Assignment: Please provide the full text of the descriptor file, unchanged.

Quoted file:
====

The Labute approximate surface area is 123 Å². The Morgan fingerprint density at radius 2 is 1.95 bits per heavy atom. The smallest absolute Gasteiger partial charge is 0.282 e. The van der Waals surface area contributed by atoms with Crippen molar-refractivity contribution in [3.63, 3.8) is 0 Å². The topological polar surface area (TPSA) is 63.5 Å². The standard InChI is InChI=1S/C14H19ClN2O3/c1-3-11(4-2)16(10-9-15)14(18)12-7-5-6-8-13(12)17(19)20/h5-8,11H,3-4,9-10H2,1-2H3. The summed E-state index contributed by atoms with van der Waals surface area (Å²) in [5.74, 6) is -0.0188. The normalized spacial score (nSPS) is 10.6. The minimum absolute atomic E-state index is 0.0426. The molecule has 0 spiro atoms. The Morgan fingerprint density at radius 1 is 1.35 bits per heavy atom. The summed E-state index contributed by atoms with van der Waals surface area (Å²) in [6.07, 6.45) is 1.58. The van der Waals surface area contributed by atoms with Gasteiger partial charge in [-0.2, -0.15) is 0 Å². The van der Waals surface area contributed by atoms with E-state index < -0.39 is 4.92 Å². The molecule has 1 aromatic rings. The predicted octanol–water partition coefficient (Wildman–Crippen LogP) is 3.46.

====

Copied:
The Labute approximate surface area is 123 Å². The Morgan fingerprint density at radius 2 is 1.95 bits per heavy atom. The smallest absolute Gasteiger partial charge is 0.282 e. The van der Waals surface area contributed by atoms with Crippen molar-refractivity contribution in [3.63, 3.8) is 0 Å². The topological polar surface area (TPSA) is 63.5 Å². The standard InChI is InChI=1S/C14H19ClN2O3/c1-3-11(4-2)16(10-9-15)14(18)12-7-5-6-8-13(12)17(19)20/h5-8,11H,3-4,9-10H2,1-2H3. The summed E-state index contributed by atoms with van der Waals surface area (Å²) in [5.74, 6) is -0.0188. The normalized spacial score (nSPS) is 10.6. The minimum absolute atomic E-state index is 0.0426. The molecule has 0 spiro atoms. The Morgan fingerprint density at radius 1 is 1.35 bits per heavy atom. The summed E-state index contributed by atoms with van der Waals surface area (Å²) in [6.07, 6.45) is 1.58. The van der Waals surface area contributed by atoms with Gasteiger partial charge in [-0.2, -0.15) is 0 Å². The van der Waals surface area contributed by atoms with E-state index < -0.39 is 4.92 Å². The molecule has 1 aromatic rings. The predicted octanol–water partition coefficient (Wildman–Crippen LogP) is 3.46.